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Empowering learning through documentaries
Adding the right film to the classroom can lead to more student success
By Matt Tobey, special to the ProQuest blog
Faculty looking to improve student engagement and success in the classroom should consider adding streaming video. A recent study showed that incorporating video into current teaching approaches results in significant educational advantages.
However, sourcing appropriate content and delivering it in a way that propels classroom discussion can be a challenge – particularly when it comes to finding documentary films, where the spectrum of quality is vast. Solving this challenge is the foundation of the partnership between Film Platform and Academic Video Online, a video streaming service from ProQuest, part of Clarivate. Libraries with Academic Video Online offer their institutions an extraordinary range of documentaries – hand-selected for educational impact – in a robust platform designed for academic excellence.
Film Platform's dedication to sourcing powerful, enlightening documentaries complements Academic Video Online’s commitment to making educational content available to educators and students. Through this collaboration, the best of real-world stories is easily found and delivered seamlessly to the classroom.
Bringing deep film-making expertise to academics
For Film Platform co-founder Annie Roney, the spark that would grow into a passion for documentary films was first lit as a child growing up in a newsroom. “My mom produced radio documentaries, and when I was a little girl, I would stand in front of the Associated Press printer and read the stories almost as if they were happening to me."
A career in documentary films followed, and in 2000, Roney founded ROCO Films, a documentary distribution and production company that includes 18 Academy® Award nominated films.
Roney’s partner, award-winning documentary producer Elinor Kowarsky, shared the enthusiasm but grew frustrated with how quickly even the most well-received films vanished into obscurity after their release.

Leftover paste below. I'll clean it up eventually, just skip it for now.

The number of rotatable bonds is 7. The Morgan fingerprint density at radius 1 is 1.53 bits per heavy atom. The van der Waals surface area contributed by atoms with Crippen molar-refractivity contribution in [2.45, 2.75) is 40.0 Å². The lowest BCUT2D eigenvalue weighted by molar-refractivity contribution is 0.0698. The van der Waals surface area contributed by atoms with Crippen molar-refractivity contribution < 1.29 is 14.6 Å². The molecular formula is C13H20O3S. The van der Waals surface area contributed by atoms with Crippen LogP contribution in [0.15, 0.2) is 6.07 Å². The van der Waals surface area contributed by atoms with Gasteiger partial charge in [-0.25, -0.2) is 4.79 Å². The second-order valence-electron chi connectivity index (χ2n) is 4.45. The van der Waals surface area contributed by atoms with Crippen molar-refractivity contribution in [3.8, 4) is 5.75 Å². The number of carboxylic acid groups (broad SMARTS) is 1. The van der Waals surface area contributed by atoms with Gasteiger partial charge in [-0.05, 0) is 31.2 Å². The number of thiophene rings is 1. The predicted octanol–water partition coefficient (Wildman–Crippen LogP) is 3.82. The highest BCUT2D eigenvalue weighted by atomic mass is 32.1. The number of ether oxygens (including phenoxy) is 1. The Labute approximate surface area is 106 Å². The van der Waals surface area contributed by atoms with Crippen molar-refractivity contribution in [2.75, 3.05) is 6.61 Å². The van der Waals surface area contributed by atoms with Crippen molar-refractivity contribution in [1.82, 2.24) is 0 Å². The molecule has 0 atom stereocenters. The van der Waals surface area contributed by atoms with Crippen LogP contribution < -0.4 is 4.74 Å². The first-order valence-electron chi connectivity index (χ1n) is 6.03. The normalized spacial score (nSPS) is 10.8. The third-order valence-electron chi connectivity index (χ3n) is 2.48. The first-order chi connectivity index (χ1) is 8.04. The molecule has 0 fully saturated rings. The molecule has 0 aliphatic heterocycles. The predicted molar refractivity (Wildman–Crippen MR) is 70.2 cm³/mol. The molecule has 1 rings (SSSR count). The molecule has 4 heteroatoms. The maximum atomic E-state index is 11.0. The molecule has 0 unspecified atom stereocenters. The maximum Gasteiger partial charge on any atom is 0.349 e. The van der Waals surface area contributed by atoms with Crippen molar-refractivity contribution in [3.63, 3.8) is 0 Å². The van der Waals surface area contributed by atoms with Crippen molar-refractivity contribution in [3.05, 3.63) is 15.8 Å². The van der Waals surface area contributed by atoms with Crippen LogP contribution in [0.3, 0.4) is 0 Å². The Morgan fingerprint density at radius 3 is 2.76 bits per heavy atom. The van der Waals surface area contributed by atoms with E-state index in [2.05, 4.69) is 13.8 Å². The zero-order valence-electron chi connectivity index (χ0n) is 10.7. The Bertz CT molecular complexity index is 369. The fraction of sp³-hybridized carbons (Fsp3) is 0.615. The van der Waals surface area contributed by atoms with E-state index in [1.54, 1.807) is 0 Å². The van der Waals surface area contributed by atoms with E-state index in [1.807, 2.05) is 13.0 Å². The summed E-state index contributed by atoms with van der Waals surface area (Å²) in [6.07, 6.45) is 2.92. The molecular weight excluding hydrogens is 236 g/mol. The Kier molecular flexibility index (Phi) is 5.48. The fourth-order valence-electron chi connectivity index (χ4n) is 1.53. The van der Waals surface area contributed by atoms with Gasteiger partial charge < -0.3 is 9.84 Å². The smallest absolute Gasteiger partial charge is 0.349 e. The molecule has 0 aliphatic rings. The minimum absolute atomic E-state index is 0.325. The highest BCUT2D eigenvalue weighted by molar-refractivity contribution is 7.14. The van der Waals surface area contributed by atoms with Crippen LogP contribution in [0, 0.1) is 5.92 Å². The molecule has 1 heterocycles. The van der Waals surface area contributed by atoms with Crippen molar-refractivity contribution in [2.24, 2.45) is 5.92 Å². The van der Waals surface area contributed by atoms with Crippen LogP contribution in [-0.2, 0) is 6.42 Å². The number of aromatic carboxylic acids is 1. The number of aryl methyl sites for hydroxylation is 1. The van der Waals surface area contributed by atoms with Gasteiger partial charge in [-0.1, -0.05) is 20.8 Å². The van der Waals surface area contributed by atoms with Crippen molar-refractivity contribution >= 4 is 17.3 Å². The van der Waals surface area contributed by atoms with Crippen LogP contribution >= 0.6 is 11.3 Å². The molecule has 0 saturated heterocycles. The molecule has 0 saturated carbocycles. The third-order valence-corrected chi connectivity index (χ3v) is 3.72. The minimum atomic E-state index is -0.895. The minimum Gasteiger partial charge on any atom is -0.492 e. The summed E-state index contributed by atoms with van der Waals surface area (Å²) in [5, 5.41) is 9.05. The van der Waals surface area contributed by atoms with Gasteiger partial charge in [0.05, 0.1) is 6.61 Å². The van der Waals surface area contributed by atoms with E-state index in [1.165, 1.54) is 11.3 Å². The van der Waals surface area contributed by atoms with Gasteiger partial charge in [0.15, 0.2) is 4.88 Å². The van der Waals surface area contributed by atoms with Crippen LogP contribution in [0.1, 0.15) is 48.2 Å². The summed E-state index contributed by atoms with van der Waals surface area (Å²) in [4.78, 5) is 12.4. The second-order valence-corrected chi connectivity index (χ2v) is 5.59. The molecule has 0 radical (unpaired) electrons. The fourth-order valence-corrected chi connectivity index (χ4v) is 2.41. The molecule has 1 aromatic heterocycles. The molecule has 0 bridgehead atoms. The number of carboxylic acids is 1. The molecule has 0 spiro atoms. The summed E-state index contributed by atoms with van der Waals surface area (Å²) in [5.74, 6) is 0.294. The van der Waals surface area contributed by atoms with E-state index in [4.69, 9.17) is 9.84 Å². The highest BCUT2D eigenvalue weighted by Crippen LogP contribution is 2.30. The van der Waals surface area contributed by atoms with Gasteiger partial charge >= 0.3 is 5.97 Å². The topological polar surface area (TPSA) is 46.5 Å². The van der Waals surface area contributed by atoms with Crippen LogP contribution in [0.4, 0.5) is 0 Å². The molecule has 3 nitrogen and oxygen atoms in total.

The flaws, it seemed to Roney and Kowarsky, were in the traditional distribution models, and the people who were missing out on important documentaries were those who needed them most: students.
So, she and Roney set out to transform the way films are consumed in educational settings by creating the streaming service Film Platform.
Immersive learning through storytelling
According to Roney and Kowarsky, “Documentaries offer a unique and immersive learning experience for students and educators alike. They present real-life scenarios, perspectives, and authentic voices that engage learners on an emotional and intellectual level. Documentaries also bridge the gap between theoretical concepts and real-world applications, enhancing students' understanding of complex topics and encouraging empathy and social awareness.”
And it’s not just the scholarly impact. With their captivating storytelling format, documentaries also have what it takes to win the intensifying battle for the attention of today’s learners.
Curation Is key
But how does an educator find the right documentary? In a world oversaturated with content, trustworthy curation is more important than ever, particularly in libraries and classrooms.
“We sometimes laugh that our slogan should be, ‘we watch all the bad documentaries so you don’t have to!’”
Through Film Platform, librarians and instructors are endowed with a diverse and expertly curated catalog, ensuring the highest quality and saving significant time.
“Our curation process is driven by a commitment to excellence and relevance. We meticulously select award-winning documentaries (like some of their newest, The Right to Read, 32 Sounds, and Nuclear Now) that have garnered national press coverage and have been released theatrically, indicating their impact and resonance with audiences. By including such films in our catalog, we offer educators a collection of works that have already demonstrated their ability to captivate and educate.
“Librarians can confidently collaborate with faculty, recommend films tailored to specific courses, and advocate for the use of documentaries in the teaching and learning process. This expanded role enhances their influence on campus as key supporters of educational initiatives.”
Shifting documentary trends
As the world changes, so do the films that tell its stories. Keeping up with the evolution of documentaries is another critical element of Film Platform’s curation. This includes responding to a surge in social and environmental documentaries, embracing new technologies, and meeting the demand for diverse stories and storytellers. The founders of Film Platform feel the future of educational documentaries will be characterized by innovation, inclusivity and a vital role in fostering critical thinking and social consciousness.
Matt Tobey is an award-winning writer and creative director whose work has been published by The New York Times, NPR, and The Onion.
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